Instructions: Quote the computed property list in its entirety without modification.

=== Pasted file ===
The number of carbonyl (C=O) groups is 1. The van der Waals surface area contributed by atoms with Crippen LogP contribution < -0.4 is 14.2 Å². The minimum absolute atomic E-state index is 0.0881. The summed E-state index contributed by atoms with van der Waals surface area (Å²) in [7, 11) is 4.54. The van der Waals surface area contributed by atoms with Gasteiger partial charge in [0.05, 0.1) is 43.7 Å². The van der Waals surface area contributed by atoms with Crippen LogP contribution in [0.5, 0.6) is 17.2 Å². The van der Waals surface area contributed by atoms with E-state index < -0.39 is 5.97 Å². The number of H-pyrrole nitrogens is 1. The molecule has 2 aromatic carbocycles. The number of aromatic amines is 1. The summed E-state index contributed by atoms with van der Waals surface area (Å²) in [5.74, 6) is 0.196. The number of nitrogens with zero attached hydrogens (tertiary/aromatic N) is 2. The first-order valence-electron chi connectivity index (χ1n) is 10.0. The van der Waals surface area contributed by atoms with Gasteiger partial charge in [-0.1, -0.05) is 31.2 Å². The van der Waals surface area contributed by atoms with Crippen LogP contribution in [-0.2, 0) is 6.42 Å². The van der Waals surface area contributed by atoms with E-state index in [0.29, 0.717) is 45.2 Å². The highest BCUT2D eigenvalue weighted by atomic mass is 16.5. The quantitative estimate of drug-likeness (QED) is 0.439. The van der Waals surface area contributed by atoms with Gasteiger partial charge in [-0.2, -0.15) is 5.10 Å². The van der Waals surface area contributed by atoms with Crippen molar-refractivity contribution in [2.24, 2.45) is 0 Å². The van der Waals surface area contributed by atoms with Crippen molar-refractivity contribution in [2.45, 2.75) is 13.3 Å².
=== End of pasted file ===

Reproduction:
The number of carbonyl (C=O) groups is 1. The van der Waals surface area contributed by atoms with Crippen LogP contribution < -0.4 is 14.2 Å². The minimum absolute atomic E-state index is 0.0881. The summed E-state index contributed by atoms with van der Waals surface area (Å²) in [7, 11) is 4.54. The van der Waals surface area contributed by atoms with Gasteiger partial charge in [0.05, 0.1) is 43.7 Å². The van der Waals surface area contributed by atoms with Crippen LogP contribution in [0.5, 0.6) is 17.2 Å². The van der Waals surface area contributed by atoms with E-state index < -0.39 is 5.97 Å². The number of H-pyrrole nitrogens is 1. The molecule has 2 aromatic carbocycles. The number of aromatic amines is 1. The summed E-state index contributed by atoms with van der Waals surface area (Å²) in [5.74, 6) is 0.196. The number of nitrogens with zero attached hydrogens (tertiary/aromatic N) is 2. The first-order valence-electron chi connectivity index (χ1n) is 10.0. The van der Waals surface area contributed by atoms with Gasteiger partial charge in [-0.1, -0.05) is 31.2 Å². The van der Waals surface area contributed by atoms with Crippen LogP contribution in [-0.2, 0) is 6.42 Å². The van der Waals surface area contributed by atoms with E-state index in [0.29, 0.717) is 45.2 Å². The highest BCUT2D eigenvalue weighted by atomic mass is 16.5. The quantitative estimate of drug-likeness (QED) is 0.439. The van der Waals surface area contributed by atoms with Gasteiger partial charge in [-0.2, -0.15) is 5.10 Å². The van der Waals surface area contributed by atoms with Crippen molar-refractivity contribution in [2.24, 2.45) is 0 Å². The van der Waals surface area contributed by atoms with Crippen molar-refractivity contribution in [2.45, 2.75) is 13.3 Å².